If Donald Neff’s idea of painting all the streams in California’s Silicon Valley strikes you as unusual, you may have forgotten what the area was like before Hewlett-Packard and scores of other tech companies moved there.

“Clearing Fog, Elkhorn,” by Donald Neff, 2007, oil on board, 8 x 16 in. Private collection

“It was called the Valley of Heart’s Delight,” says Neff, “because it was full of fruit trees — a very fertile, rich area, and there’s still patches of this around. It’s kind of interesting that it’s known as the birthplace of computers now.” Neff, who lives in San Jose, plans on painting 52 8 x 10-inch paintings of streams in the Santa Clara Valley — Silicon Valley — over the next year. He posted his first one on Facebook last week. Each painting will depict a different stream.

“Truckee,” by Donald Neff, 2008, oil on board, 12 x 16 in.

“The least hardest thing about this project will be finding places to paint,” says Neff. “I come from a tech background and I’m ‘Google-Earthing’ the land around here and finding places that I can paint. If you don’t like the scenery, you can go five miles away and see something completely different. In some places, you can hardly notice you are in the middle of the city, as in the first piece I painted. There are streams everywhere — we’re in a valley. A lot of people don’t realize what is underneath their feet when they are driving on the freeway on their way to work.”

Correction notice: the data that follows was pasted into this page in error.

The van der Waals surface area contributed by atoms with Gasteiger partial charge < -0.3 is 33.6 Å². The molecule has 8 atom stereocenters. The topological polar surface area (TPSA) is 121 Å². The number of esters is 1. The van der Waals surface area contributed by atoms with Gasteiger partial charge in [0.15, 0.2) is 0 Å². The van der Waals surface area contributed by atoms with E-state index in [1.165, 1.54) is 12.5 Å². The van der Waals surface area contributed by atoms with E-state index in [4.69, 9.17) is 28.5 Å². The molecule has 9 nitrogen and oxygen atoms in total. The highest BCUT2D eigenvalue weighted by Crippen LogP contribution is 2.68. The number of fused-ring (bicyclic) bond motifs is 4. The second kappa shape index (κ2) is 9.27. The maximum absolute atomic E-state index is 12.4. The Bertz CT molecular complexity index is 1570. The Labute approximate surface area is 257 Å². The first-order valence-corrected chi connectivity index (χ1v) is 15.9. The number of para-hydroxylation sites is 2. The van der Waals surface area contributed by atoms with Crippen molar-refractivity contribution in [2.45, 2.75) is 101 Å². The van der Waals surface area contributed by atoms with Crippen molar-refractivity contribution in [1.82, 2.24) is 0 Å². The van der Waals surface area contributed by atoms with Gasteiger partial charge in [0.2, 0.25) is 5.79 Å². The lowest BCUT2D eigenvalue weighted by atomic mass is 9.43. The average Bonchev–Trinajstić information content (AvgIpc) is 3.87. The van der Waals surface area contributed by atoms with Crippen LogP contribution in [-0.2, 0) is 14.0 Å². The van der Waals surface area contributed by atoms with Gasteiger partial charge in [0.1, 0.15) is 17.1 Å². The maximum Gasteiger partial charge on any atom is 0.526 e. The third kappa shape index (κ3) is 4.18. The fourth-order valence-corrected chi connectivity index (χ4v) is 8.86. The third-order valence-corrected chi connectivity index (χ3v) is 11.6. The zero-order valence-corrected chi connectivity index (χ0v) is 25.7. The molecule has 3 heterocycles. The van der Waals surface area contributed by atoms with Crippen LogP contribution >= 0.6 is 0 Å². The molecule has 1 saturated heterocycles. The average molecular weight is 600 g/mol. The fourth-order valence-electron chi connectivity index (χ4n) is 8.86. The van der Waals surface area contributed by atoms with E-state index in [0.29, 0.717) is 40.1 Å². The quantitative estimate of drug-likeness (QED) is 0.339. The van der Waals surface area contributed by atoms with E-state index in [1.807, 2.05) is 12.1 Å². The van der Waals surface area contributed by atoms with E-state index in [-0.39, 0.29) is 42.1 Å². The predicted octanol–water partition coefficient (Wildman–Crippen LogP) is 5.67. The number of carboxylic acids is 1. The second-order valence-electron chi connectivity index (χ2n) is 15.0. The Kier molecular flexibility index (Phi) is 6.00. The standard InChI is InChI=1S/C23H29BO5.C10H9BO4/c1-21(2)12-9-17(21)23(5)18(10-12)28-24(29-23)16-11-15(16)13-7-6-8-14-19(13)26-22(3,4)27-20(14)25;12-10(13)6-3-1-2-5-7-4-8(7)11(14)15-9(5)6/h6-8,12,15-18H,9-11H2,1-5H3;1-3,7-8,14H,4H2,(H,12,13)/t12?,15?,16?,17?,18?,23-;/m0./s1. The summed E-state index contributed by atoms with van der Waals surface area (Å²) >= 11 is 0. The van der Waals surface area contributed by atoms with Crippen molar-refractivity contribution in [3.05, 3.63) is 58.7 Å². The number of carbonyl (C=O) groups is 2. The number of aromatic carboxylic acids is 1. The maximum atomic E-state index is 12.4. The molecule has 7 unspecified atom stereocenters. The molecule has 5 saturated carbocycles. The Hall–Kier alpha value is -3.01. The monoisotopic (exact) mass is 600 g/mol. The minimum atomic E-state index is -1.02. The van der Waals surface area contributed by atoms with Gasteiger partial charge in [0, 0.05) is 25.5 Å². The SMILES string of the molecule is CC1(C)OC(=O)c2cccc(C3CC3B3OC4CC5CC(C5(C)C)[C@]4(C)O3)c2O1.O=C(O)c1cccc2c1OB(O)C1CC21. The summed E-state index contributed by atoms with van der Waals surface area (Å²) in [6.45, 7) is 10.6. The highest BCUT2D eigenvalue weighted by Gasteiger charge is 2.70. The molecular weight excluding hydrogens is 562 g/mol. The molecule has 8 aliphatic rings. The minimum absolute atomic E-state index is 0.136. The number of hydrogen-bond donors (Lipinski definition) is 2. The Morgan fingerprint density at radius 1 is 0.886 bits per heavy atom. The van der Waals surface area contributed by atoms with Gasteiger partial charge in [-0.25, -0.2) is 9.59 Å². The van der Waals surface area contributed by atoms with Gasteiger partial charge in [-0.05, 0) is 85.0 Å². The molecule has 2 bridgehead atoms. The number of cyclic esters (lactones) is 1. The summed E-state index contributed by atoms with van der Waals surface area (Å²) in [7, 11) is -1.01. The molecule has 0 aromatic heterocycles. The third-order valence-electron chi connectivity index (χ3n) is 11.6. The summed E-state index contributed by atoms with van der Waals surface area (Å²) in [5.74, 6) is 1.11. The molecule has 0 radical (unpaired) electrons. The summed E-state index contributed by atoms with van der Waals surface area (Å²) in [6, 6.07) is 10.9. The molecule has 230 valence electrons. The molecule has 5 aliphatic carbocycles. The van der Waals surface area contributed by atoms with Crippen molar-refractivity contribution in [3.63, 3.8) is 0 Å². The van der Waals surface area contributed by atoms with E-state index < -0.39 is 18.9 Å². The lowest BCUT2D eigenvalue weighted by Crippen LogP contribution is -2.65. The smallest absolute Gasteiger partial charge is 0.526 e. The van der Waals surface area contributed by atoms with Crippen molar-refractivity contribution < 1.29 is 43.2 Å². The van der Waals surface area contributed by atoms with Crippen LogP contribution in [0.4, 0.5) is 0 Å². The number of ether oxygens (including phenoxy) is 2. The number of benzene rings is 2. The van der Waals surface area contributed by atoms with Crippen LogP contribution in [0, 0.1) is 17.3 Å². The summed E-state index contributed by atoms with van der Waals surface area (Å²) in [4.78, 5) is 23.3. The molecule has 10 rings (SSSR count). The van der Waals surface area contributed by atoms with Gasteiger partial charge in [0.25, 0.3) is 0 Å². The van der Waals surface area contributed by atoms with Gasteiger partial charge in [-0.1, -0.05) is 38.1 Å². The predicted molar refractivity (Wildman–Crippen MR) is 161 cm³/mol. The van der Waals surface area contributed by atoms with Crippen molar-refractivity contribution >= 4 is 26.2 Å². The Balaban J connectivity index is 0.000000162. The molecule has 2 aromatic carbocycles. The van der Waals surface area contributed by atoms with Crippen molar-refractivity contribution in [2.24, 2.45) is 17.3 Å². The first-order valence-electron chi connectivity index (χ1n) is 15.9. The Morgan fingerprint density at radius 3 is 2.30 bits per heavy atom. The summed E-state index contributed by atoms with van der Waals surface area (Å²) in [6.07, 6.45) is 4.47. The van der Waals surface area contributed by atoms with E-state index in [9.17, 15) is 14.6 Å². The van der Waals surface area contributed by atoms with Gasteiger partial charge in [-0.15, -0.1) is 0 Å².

“Salt Creek (Death Valley),” by Donald Neff, 2013, oil, 12 x 24 in.

Neff says he has been thinking about this project, dubbed “Creeks and Rivers of Silicon Valley,” for five or six years. “It’s time I started,” he says. Silicon Valley has a million people and a lot of development, but Neff isn’t devoted to seeking out hidden outposts of nature and cropping every scene to remove the mark of humans. He looks forward to depicting freeway bridges and downtown parks in his paintings. The only mandatory element is water. “I’ve always loved painting water — almost every painting I’ve done has had some kind of water in it,” he says. “For 30 years, I’ve been naturally drawn to streams and lakes. We’re in a valley here. Smaller streams will start flowing soon in the winter when we get some rain. But right now I am looking for fall color. I was going to wait until Thanksgiving, but it would be gone by then.”

“Last Light on the Truckee,” by Donald Neff, 2007, oil on board, 16 x 20 in. Private collection

The artist says he hopes to have a show of all the paintings when the project is done. He won’t be able to paint exactly one a week, but he’ll complete them all in a year’s time. He has to, now.

“West Fork of the Carson (Hope Valley),” by Donald Neff, 2013, oil on board, 10 x 12 in.

“I couldn’t decide whether to go public with this, but I realized if I did, I couldn’t get out of it,” says Neff with a laugh.


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